The company logo is pictured at the IBM facility near Boulder, Colorado in this September 8, 2009 file photo.  (REUTERS/Rick Wilking)

It may finally be time for your smartwatch to talk to your doctor.

Plenty of people wear fitness trackers. And plenty of doctors use electronic data to help with patient care. But it's also true that these silos of data often never meet, arguably limiting how useful any of it could be to patients.

IBM is aiming to change that, saying Monday that it's striking deals with Apple, Johnson & Johnson and Medtronic to collect and use more information from personal medical devices to help with patients' clinical care.  Using its Watson supercomputer -- yes, of "Jeopardy!" fame -- IBM said that it will also be launching a whole Watson Health unit.

It's the latest move by IBM to chase the business potential that comes from processing massive amounts of data. The company has also recently announced the introduction of an "Internet of Things" business unit dedicated to helping companies collect and process information from sensors embedded in everything from city streets to clothing. And Watson's applications to the health field have long been discussed as a potential business for IBM.

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John Kelly, a senior vice president at IBM Research and Watson architect, said that he thinks that the health-care industry is one of the most logical places to apply the supercomputer's power. "The cost of health-care continues to grow," he said. "We need better outcomes -- we see a number of diseases that are exploding, from diabetes to cancer."

Physicians, he said, are already starting to embrace the use of digital records and data to augment care, through electronic health records as well as by monitoring data sent out by cardiac device, insulin pumps or other smart devices implanted in people's bodies. Down the line some expect smart pills, with embedded chips, to become far more commonplace.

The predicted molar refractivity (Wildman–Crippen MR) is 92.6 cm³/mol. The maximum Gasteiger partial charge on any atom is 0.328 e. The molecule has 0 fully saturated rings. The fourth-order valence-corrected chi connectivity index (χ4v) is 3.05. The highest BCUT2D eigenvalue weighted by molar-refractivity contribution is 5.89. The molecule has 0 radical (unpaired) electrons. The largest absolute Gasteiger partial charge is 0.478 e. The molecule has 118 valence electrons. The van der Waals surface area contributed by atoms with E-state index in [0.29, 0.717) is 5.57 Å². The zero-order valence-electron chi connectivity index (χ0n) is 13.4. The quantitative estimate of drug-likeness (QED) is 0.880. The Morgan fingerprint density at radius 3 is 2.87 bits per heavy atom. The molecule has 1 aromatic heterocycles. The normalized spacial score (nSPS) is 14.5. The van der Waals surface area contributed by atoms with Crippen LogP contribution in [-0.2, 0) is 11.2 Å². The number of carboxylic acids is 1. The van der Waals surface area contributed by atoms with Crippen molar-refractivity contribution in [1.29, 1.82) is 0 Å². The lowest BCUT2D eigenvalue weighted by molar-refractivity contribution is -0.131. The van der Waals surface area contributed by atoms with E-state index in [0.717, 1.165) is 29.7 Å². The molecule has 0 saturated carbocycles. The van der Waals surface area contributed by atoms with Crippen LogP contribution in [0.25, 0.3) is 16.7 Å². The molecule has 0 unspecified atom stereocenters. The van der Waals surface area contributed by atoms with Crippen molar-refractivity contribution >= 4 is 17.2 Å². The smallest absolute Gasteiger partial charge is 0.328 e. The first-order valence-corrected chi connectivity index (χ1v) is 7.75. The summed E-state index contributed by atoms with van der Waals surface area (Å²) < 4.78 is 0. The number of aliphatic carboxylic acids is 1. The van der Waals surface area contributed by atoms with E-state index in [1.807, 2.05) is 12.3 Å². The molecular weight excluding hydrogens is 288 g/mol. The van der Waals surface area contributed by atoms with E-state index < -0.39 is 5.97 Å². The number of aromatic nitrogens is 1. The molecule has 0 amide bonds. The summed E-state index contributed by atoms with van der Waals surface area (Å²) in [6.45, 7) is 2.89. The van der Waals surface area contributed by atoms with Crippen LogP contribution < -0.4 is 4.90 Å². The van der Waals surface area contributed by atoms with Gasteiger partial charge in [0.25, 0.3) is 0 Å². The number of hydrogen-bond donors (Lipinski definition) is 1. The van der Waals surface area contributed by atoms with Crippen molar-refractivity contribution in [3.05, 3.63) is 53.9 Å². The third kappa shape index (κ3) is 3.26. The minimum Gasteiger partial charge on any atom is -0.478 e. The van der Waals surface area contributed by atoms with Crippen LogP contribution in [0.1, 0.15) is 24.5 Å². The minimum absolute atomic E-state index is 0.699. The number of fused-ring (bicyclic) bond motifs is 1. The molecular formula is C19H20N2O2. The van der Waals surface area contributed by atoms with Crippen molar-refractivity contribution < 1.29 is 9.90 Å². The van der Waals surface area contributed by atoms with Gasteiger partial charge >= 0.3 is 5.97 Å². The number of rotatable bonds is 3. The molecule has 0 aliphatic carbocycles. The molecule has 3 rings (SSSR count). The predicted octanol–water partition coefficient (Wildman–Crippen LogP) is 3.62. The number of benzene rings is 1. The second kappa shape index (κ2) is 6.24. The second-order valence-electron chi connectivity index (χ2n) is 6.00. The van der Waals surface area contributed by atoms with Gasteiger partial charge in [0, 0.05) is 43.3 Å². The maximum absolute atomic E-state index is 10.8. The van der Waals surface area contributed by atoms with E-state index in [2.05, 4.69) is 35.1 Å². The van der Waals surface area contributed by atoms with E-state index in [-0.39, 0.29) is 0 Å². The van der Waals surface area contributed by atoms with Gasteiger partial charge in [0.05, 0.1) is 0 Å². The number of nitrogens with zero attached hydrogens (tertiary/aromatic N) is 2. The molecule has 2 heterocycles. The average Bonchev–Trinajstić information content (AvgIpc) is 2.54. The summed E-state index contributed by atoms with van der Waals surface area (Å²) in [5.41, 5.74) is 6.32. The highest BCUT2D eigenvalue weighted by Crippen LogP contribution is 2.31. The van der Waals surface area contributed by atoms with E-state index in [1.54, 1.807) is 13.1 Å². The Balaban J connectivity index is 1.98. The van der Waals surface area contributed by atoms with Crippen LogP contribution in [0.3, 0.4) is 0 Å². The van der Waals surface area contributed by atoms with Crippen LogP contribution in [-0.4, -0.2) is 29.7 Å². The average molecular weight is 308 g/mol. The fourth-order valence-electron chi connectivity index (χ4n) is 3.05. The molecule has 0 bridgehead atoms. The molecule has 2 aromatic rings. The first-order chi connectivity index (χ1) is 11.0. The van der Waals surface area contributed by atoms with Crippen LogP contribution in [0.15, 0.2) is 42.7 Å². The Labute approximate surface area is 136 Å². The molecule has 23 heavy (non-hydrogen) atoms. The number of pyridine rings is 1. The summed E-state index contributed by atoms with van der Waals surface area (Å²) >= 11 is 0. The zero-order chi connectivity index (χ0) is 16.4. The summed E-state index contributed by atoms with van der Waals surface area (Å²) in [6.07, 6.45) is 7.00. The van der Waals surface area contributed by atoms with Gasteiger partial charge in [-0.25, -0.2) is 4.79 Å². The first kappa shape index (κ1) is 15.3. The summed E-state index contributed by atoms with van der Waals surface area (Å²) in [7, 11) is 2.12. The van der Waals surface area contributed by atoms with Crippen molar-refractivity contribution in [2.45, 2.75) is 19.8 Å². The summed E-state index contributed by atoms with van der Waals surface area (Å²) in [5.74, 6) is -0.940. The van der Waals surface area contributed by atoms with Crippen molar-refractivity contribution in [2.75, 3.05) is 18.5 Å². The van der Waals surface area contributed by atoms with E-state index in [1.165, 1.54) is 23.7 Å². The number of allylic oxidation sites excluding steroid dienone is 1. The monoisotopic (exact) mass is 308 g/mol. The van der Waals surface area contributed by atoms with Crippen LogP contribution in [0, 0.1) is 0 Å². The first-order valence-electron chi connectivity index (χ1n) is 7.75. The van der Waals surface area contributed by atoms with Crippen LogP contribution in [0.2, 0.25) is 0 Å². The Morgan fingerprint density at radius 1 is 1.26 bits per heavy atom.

But, of course, most consumers don't have that. What many do have, however, are fitness devices made by companies such as Fitbit, Jawbone or, soon, Apple. That information, however, often doesn't get communicated to physicians for a number of reasons --  including that there's a pretty bright line between the privacy protections we apply to clinical data and consumer fitness data.

Questions on how to handle the privacy of medical data, perhaps among the most sensitive and certainly personal information devices collect, have been heavy on the minds of those in the medical and technology sectors for years. Privacy advocates have repeatedly raised concerns that the collection of health and fitness data could lead to discrimination, data mining and inappropriate advertising. It's also among the most highly targeted for hackers.

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To navigate those problems, IBM is offering ways to strip personal information from data collected by consumer devices such as smartbands and smartwatches and plug that information into Watson to look for aggregate trends. But the health cloud will also be able to de-anonymize information when needed for physicians who want to see how to apply a patient's specific health information to their care regimen.

"It's a switch we can throw," Kelly said, to provide private connections between those silos of data when needed.

The partnership with Apple is particularly interesting, given the company's marked interest in exploring health and fitness, by way of its HealthKit and ResearchKit platforms. Those programs allow developers and physicians to collect health information of Apple users -- with permission -- by way of motion and other sensors within its mobile devices.

Kelly said he believes we've hit an "inflection point" at which enough prominent companies are willing to come together to craft smart solutions on how to deal with health data, as well as the knowledge of how to analyze and protect it. That, he said, will become more important as the number of health devices -- and the amount of information they collect -- continue to grow.

"A whole number of technologies now are coming together," he said.  "And, Lord knows, the industry needs it."